Tuesday, February 28, 2006

sketches finished!

I finished the playground sketches a bit ahead of schedule.

Click the sketches to biggify them, if you're interested. (I tried Kim's cool picture-shrink-and-grow trick, but Blogger doesn't allow Javascript inside the blog entries. So sad. On the other hand, Blogger is still totally free.)

For those who know the area, this swingset is at Cove, on the edge of the beach in front of the Hunny Pot, where the path to the Bear Dock begins. The nose of the boat is pointing at the lake.

The sketches are full of smudges and are far from lovely. You can see, above, how many times I erased and moved the swing-set before I got it right. This particular piece of paper was the third attempt. I finally got disgusted and cut the nice boat out of my first drawing and glued it onto the third, rather than re-draw it again.

The project supervisor was initially disappointed with my sketches as well -- not because of the smudges and ghosts, but because I got a lot of important details wrong.

Sketching, as I said previously, is not my strong point. Whether due to lack of practice or lack of some essential skill, I lack that whatever-it-is that tells me whether to make THIS particular detail stand out, or THAT particular detail. I work in tiny pieces and don't have a clear grasp of the overall picture. I can't maintain a sense of scale or perspective very easily. That's even true when I have a still life in front of me to sketch. My weaknesses are magnified when I am drawing largely from imagination and memory.

...so what is all this self-flagellation doing in a blog about things that bring me joy?

Because despite their failings I enjoyed drawing these sketches. Despite the hair-pulling attempts to get perspective right, despite the smudgy ghosts of seventeen different possible locations for the swingset, I had fun. If I lived in a bigger community that had more and better artists around, I wouldn't even have had the opportunity to do this.

Not only that, doing the sketches helped me to understand how the playground will look, even if the swing-set is an A-frame instead of a square frame. Even if there isn't a huge pile of boulders next to the nose of the boat, or the wheelhouse is too far back and too skinny. Even if the path by the back of the boat won't have stairs like I drew.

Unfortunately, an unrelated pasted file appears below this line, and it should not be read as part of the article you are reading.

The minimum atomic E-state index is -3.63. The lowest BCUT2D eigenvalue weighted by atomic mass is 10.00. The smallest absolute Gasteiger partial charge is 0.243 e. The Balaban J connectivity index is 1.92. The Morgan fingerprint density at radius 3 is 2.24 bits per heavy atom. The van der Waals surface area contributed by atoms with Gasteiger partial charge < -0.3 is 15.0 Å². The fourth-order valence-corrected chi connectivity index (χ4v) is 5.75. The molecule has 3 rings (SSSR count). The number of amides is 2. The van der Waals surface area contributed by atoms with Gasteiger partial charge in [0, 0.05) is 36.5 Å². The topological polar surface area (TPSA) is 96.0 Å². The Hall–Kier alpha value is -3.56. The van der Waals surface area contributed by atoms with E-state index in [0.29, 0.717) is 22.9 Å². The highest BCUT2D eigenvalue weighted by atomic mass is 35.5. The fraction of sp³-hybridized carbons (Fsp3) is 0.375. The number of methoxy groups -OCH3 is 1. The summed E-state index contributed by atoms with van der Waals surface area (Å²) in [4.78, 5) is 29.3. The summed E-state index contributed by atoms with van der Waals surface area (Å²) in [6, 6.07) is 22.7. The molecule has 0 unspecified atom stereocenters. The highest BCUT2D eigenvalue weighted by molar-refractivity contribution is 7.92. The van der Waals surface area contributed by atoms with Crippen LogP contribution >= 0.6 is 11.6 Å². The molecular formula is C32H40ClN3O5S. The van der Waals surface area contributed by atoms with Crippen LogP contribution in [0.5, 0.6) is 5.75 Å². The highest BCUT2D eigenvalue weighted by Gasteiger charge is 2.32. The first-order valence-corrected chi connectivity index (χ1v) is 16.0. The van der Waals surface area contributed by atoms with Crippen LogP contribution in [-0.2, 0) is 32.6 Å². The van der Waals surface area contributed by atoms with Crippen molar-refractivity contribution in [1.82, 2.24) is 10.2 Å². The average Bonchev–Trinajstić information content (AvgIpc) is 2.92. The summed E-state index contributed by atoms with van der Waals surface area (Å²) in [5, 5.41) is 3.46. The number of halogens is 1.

I'm pleased that the project leader (as he even said after he got over his initial disappointment) can show this to his team and say "like this, only different." Because it's a start. It's something the team can point to and discuss: "what if we moved the cargo net over here?" or "what are we going to do there if we don't do stairs?" or "it doesn't look like there's room for monkey bars there."

However large our disappointment that I'm not a better artist (or a better listener!) we all still know on some level that these drawings really are better than the back-of-the-napkin doodles they were discussing before. It's humbling to give imperfect gifts, but after I get over my pride I realize that it's still good to give gifts, however imperfect.

It was also nice to have a mini-vacation from blogging and from a few other obligations that I cancelled in order to finish these drawings. Nice to have the vacation, and just as nice to be back 'home' as it were in my normal routine. Hello again, everyone!


Anonymous kim said...

wow, *I* think they look really nice.

regarding some of your "deficiencies" it seems like those aren't all your fault -- why not take digital pictures of where things will go, and overlay the sketches? And/or make copies of the sketches where the team can make notes of changes, or even digitally redraw portions, if necessary, to address some of the differences?

I think anything like that would make multiple passes of work, even if you did it "just what they said, and perfect" at the beginning, because once one does what they say, don't they always discover they didn't really think something through, or decided they liked it better X, or whatever?

Anyway, **I** think they look great, and I really like the effect of the faint background through the trees, I really really like that. A lot. Even if it's not the point of the sketches.

I don't know if I could've put the code I used in the entry, for the shrink-and-grow pix -- I put it in the index file for the page building IYKWIM ... I know you're able to customize your template, so maybe you could add it there?

2/28/2006 10:45 AM  
Blogger kelly said...

yes, you're right... except for the fact that major excavation work and some tree/shrub removal took place in the area we needed pictures of, and filling has and will need to happen... so the layout of the ground is completely different from what it was.

And as this excavation and filling was taking place, it was already snowing, which covered over the reference points.

And both my sketches show the view from about 50-100 feet in the air, and one of them from over the lake... so Daniel would have to take the photos with his kite. Which he was quite willing to do, but we never got there before the place was covered with three feet of snow... and the playground is a "must have by Summer" which means we need the sketches now.

so maybe it isn't my fault ;o) but at this point it really did need a drawing rather than a photo. Daniel went and measured everything and created a 'floor plan' before I started, which helped tremendously.

they're going to do the low-tech version of your suggestion for changes: make Xerox copies of my drawing and use White-out and ballpoint to make their changes. Then I think I get to do another set of "final" concept drawings, whatever that means. ;o)

2/28/2006 11:37 AM  
Blogger Jean said...

Very nice drawings!!!

3/02/2006 8:48 AM  

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